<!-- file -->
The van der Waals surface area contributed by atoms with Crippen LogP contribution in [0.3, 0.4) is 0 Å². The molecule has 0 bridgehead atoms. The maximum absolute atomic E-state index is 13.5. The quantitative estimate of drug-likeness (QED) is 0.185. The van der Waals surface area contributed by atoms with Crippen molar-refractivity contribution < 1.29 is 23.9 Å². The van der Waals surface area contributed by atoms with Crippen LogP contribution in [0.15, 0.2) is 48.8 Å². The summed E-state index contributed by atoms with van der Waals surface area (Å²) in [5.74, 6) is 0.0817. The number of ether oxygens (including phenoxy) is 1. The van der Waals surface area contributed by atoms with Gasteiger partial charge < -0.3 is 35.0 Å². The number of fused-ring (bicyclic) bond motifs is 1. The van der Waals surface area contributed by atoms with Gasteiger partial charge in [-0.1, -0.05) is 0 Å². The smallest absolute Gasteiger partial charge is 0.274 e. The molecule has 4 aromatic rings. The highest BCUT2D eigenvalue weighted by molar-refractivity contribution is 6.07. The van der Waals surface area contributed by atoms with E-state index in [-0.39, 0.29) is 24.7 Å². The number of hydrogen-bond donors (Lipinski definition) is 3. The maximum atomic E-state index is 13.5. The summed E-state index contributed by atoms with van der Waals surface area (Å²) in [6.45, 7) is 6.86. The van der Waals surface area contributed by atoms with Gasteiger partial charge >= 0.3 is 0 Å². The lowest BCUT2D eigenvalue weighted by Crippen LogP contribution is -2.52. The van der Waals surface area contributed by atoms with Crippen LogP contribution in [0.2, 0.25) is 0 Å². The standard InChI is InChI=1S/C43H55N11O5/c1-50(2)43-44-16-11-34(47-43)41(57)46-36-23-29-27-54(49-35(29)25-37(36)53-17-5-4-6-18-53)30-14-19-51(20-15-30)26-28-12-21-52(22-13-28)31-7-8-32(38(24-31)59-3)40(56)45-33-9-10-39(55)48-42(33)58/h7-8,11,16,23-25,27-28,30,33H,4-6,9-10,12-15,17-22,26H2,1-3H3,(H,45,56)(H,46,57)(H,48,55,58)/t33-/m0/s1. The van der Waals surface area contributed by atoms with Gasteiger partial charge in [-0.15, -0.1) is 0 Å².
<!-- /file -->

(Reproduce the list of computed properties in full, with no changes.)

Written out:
The van der Waals surface area contributed by atoms with Crippen LogP contribution in [0.3, 0.4) is 0 Å². The molecule has 0 bridgehead atoms. The maximum absolute atomic E-state index is 13.5. The quantitative estimate of drug-likeness (QED) is 0.185. The van der Waals surface area contributed by atoms with Crippen molar-refractivity contribution < 1.29 is 23.9 Å². The van der Waals surface area contributed by atoms with Crippen LogP contribution in [0.15, 0.2) is 48.8 Å². The summed E-state index contributed by atoms with van der Waals surface area (Å²) in [5.74, 6) is 0.0817. The number of ether oxygens (including phenoxy) is 1. The van der Waals surface area contributed by atoms with Gasteiger partial charge < -0.3 is 35.0 Å². The number of fused-ring (bicyclic) bond motifs is 1. The van der Waals surface area contributed by atoms with Gasteiger partial charge in [-0.1, -0.05) is 0 Å². The smallest absolute Gasteiger partial charge is 0.274 e. The molecule has 4 aromatic rings. The highest BCUT2D eigenvalue weighted by molar-refractivity contribution is 6.07. The van der Waals surface area contributed by atoms with E-state index in [-0.39, 0.29) is 24.7 Å². The number of hydrogen-bond donors (Lipinski definition) is 3. The maximum atomic E-state index is 13.5. The summed E-state index contributed by atoms with van der Waals surface area (Å²) in [6.45, 7) is 6.86. The van der Waals surface area contributed by atoms with Gasteiger partial charge >= 0.3 is 0 Å². The lowest BCUT2D eigenvalue weighted by Crippen LogP contribution is -2.52. The van der Waals surface area contributed by atoms with Crippen LogP contribution in [0.2, 0.25) is 0 Å². The standard InChI is InChI=1S/C43H55N11O5/c1-50(2)43-44-16-11-34(47-43)41(57)46-36-23-29-27-54(49-35(29)25-37(36)53-17-5-4-6-18-53)30-14-19-51(20-15-30)26-28-12-21-52(22-13-28)31-7-8-32(38(24-31)59-3)40(56)45-33-9-10-39(55)48-42(33)58/h7-8,11,16,23-25,27-28,30,33H,4-6,9-10,12-15,17-22,26H2,1-3H3,(H,45,56)(H,46,57)(H,48,55,58)/t33-/m0/s1. The van der Waals surface area contributed by atoms with Gasteiger partial charge in [-0.15, -0.1) is 0 Å².